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What is a Hybrid?

by FIIG Research | Apr 07, 2010

Hybrids are a broad classification for a group of securities, used by a variety of Australian companies to raise money that combine both debt and equity characteristics. Hybrid securities pay a predetermined (fixed or floating) rate of return or dividend until a certain date. At that date the holder may have a number of options including converting the securities into the underlying ordinary shares of the issuer. Therefore unlike a share the holder has a „known‟ cash flow and, unlike a fixed interest security, there is an option held by the issuer to convert to the underlying equity.

This may allow the issuer to classify the issue as equity but also claim tax benefits of issuing debt.

More common examples include convertible and converting preference shares. It is important to note that every hybrid security is structured differently which allows more flexibility as some securities behave more like fixed income securities whilst others behave more like the underlying shares into which they convert.

To be regarded as equity, hybrids must be perpetual in nature that is have no maturity date. So while many such securities have clauses whereby they can be redeemed at the issuer‟s, not the investor‟s option, they technically have no set maturity date. Perpetual hybrids have specific characteristics that set them apart from being valued purely as an equity security including:

  • hybrids typically rank higher in liquidation and priority of payment of dividends than ordinary equity (shares)
  • the coupons (if paid) are pre-determined as either a fixed rated or a margin over BBSW unlike ordinary share dividends where payments can vary significantly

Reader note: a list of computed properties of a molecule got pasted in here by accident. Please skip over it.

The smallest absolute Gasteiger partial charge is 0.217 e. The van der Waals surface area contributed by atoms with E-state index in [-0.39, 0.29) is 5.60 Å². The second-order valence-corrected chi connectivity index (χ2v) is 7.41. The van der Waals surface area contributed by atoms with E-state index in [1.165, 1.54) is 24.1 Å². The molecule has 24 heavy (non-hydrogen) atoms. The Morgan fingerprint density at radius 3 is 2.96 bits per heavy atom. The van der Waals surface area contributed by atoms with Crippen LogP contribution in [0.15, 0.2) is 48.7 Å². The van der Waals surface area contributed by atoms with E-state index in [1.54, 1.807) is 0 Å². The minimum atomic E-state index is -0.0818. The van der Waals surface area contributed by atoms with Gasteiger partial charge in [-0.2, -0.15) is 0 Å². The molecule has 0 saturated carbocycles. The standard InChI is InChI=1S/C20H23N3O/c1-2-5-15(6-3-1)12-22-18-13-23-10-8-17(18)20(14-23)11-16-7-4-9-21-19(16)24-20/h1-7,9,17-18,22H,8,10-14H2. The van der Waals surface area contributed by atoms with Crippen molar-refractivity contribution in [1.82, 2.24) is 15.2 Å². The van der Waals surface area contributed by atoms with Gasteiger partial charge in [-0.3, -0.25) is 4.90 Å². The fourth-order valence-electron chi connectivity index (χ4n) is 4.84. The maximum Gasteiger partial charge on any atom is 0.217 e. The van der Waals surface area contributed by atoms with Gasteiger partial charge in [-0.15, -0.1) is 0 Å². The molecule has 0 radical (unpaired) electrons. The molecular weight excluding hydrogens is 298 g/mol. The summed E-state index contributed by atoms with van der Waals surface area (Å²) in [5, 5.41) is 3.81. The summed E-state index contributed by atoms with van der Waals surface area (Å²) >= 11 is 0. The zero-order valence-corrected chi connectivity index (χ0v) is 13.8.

These features are typical of debt securities and mean that while perpetual hybrids are equity like in many ways, they are also lower risk than traditional equity.

Franked or unfranked?

Franked simply means there is a tax credit attached to the dividend, which effectively represents the tax the company has already paid. A fully franked dividend means that investors will receive a distribution which is discounted 30% (company tax rate) to account
for the franking credits they will receive. Unfranked dividends are just dividends that have had no tax paid on them, so shareholders receive a gross distribution which has no franking credit.

Fixed Rate Bonds

A fixed rate bond is a security that pays a fixed pre-determined distribution or coupon. The coupon of a fixed rate bond will be set at the time of issue and will therefore not change during the life of the bond. The Commonwealth Government, state governments, public and private corporations all issue fixed rate bonds in Australia.

Floating Rate Notes

A floating rate note (FRN) is a security that pays a coupon linked to a variable benchmark. In Australia most FRN‟s pay a coupon set at a margin above the bank bill swap rate (BBSW) which is the market benchmark rate for the underlying coupon. The actual coupon for an interest period will be determined at the start of that period by applying the margin to the underlying benchmark on the first day of the coupon period, for example, the three month BBSW. The underlying benchmark rate will rise and fall over time based on prevailing interest rates. The margin over and above the relevant benchmark is usually fixed and will be set at the time of issue.

Floating rate notes can also be issued with additional features such as caps (a maximum value the coupon can take), floors (minimum values the coupon can take) or a step up rate.